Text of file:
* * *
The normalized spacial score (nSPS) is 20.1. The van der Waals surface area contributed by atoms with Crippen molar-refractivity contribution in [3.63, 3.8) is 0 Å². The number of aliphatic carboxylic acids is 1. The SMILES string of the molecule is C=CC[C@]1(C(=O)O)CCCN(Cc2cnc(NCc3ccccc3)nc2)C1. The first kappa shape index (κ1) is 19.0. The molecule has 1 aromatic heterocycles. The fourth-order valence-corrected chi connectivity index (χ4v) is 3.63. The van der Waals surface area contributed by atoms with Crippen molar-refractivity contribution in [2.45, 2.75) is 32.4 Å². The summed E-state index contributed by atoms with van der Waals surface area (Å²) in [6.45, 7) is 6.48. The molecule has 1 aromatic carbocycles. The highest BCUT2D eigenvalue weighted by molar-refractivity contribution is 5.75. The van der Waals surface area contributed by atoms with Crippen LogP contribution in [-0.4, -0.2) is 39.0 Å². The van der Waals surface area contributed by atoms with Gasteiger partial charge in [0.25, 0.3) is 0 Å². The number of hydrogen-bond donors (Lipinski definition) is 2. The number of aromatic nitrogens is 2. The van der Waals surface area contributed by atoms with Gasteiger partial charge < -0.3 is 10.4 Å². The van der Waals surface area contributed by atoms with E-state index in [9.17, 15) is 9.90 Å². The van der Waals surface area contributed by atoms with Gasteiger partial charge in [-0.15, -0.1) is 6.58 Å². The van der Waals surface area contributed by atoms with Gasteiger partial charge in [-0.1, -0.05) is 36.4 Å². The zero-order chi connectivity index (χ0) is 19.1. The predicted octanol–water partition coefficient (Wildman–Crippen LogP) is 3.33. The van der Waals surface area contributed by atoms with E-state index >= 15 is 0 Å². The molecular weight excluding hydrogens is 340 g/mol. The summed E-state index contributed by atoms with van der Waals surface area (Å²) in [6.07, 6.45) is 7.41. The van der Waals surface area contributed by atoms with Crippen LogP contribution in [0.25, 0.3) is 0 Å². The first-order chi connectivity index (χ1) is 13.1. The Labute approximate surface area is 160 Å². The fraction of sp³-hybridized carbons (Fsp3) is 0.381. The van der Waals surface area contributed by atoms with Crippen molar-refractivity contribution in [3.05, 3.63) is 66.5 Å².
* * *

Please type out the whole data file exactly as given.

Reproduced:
The normalized spacial score (nSPS) is 20.1. The van der Waals surface area contributed by atoms with Crippen molar-refractivity contribution in [3.63, 3.8) is 0 Å². The number of aliphatic carboxylic acids is 1. The SMILES string of the molecule is C=CC[C@]1(C(=O)O)CCCN(Cc2cnc(NCc3ccccc3)nc2)C1. The first kappa shape index (κ1) is 19.0. The molecule has 1 aromatic heterocycles. The fourth-order valence-corrected chi connectivity index (χ4v) is 3.63. The van der Waals surface area contributed by atoms with Crippen molar-refractivity contribution in [2.45, 2.75) is 32.4 Å². The summed E-state index contributed by atoms with van der Waals surface area (Å²) in [6.45, 7) is 6.48. The molecule has 1 aromatic carbocycles. The highest BCUT2D eigenvalue weighted by molar-refractivity contribution is 5.75. The van der Waals surface area contributed by atoms with Crippen LogP contribution in [-0.4, -0.2) is 39.0 Å². The van der Waals surface area contributed by atoms with Gasteiger partial charge in [0.25, 0.3) is 0 Å². The number of hydrogen-bond donors (Lipinski definition) is 2. The number of aromatic nitrogens is 2. The van der Waals surface area contributed by atoms with Gasteiger partial charge < -0.3 is 10.4 Å². The van der Waals surface area contributed by atoms with E-state index in [9.17, 15) is 9.90 Å². The van der Waals surface area contributed by atoms with Gasteiger partial charge in [-0.15, -0.1) is 6.58 Å². The van der Waals surface area contributed by atoms with Gasteiger partial charge in [-0.1, -0.05) is 36.4 Å². The zero-order chi connectivity index (χ0) is 19.1. The predicted octanol–water partition coefficient (Wildman–Crippen LogP) is 3.33. The van der Waals surface area contributed by atoms with E-state index >= 15 is 0 Å². The molecular weight excluding hydrogens is 340 g/mol. The summed E-state index contributed by atoms with van der Waals surface area (Å²) in [6.07, 6.45) is 7.41. The van der Waals surface area contributed by atoms with Crippen LogP contribution in [0.25, 0.3) is 0 Å². The first-order chi connectivity index (χ1) is 13.1. The Labute approximate surface area is 160 Å². The fraction of sp³-hybridized carbons (Fsp3) is 0.381. The van der Waals surface area contributed by atoms with Crippen molar-refractivity contribution in [3.05, 3.63) is 66.5 Å².